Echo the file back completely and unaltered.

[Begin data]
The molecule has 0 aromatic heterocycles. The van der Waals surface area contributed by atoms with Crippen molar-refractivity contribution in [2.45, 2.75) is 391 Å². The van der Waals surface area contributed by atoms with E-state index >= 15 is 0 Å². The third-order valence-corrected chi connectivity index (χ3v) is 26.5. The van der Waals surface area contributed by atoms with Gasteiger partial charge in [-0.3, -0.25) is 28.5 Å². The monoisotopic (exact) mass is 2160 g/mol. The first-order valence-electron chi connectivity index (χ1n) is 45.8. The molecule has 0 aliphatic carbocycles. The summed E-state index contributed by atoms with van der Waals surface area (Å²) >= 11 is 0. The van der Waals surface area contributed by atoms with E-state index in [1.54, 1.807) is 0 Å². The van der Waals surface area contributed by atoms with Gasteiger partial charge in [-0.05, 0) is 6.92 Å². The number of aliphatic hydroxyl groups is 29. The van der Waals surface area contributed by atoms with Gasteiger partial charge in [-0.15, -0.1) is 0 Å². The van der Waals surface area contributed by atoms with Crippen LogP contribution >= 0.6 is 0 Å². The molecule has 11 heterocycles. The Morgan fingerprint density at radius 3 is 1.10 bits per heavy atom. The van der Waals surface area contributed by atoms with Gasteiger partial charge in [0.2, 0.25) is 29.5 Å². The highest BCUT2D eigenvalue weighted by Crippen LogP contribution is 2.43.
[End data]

The molecule has 0 aromatic heterocycles. The van der Waals surface area contributed by atoms with Crippen molar-refractivity contribution in [2.45, 2.75) is 391 Å². The van der Waals surface area contributed by atoms with E-state index >= 15 is 0 Å². The third-order valence-corrected chi connectivity index (χ3v) is 26.5. The van der Waals surface area contributed by atoms with Gasteiger partial charge in [-0.3, -0.25) is 28.5 Å². The monoisotopic (exact) mass is 2160 g/mol. The first-order valence-electron chi connectivity index (χ1n) is 45.8. The molecule has 0 aliphatic carbocycles. The summed E-state index contributed by atoms with van der Waals surface area (Å²) >= 11 is 0. The van der Waals surface area contributed by atoms with E-state index in [1.54, 1.807) is 0 Å². The van der Waals surface area contributed by atoms with Gasteiger partial charge in [-0.05, 0) is 6.92 Å². The number of aliphatic hydroxyl groups is 29. The van der Waals surface area contributed by atoms with Gasteiger partial charge in [-0.15, -0.1) is 0 Å². The van der Waals surface area contributed by atoms with Crippen LogP contribution >= 0.6 is 0 Å². The molecule has 11 heterocycles. The Morgan fingerprint density at radius 3 is 1.10 bits per heavy atom. The van der Waals surface area contributed by atoms with Gasteiger partial charge in [0.2, 0.25) is 29.5 Å². The highest BCUT2D eigenvalue weighted by Crippen LogP contribution is 2.43.